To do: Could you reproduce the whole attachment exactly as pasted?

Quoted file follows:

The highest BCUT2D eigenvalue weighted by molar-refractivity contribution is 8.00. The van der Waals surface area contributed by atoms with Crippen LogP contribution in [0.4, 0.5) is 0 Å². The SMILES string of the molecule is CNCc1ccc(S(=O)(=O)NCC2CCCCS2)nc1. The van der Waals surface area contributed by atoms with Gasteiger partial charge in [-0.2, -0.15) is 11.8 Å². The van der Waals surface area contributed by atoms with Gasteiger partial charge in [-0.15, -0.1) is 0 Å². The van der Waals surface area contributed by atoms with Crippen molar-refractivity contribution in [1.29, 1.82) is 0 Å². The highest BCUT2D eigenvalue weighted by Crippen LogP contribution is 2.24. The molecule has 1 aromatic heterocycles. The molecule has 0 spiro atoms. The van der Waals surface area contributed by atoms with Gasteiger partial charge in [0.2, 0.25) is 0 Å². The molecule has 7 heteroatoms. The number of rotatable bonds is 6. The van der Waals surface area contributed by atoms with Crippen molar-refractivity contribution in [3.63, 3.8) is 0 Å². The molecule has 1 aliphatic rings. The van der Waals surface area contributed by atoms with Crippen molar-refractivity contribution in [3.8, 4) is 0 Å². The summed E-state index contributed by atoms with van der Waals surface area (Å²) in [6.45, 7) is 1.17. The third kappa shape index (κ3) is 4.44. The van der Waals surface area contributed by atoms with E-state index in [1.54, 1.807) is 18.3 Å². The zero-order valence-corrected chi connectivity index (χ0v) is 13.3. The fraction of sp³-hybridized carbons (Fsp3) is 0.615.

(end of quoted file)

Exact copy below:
The highest BCUT2D eigenvalue weighted by molar-refractivity contribution is 8.00. The van der Waals surface area contributed by atoms with Crippen LogP contribution in [0.4, 0.5) is 0 Å². The SMILES string of the molecule is CNCc1ccc(S(=O)(=O)NCC2CCCCS2)nc1. The van der Waals surface area contributed by atoms with Gasteiger partial charge in [-0.2, -0.15) is 11.8 Å². The van der Waals surface area contributed by atoms with Gasteiger partial charge in [-0.15, -0.1) is 0 Å². The van der Waals surface area contributed by atoms with Crippen molar-refractivity contribution in [1.29, 1.82) is 0 Å². The highest BCUT2D eigenvalue weighted by Crippen LogP contribution is 2.24. The molecule has 1 aromatic heterocycles. The molecule has 0 spiro atoms. The van der Waals surface area contributed by atoms with Gasteiger partial charge in [0.2, 0.25) is 0 Å². The molecule has 7 heteroatoms. The number of rotatable bonds is 6. The van der Waals surface area contributed by atoms with Crippen molar-refractivity contribution in [3.63, 3.8) is 0 Å². The molecule has 1 aliphatic rings. The van der Waals surface area contributed by atoms with Crippen molar-refractivity contribution in [3.8, 4) is 0 Å². The summed E-state index contributed by atoms with van der Waals surface area (Å²) in [6.45, 7) is 1.17. The third kappa shape index (κ3) is 4.44. The van der Waals surface area contributed by atoms with E-state index in [1.54, 1.807) is 18.3 Å². The zero-order valence-corrected chi connectivity index (χ0v) is 13.3. The fraction of sp³-hybridized carbons (Fsp3) is 0.615.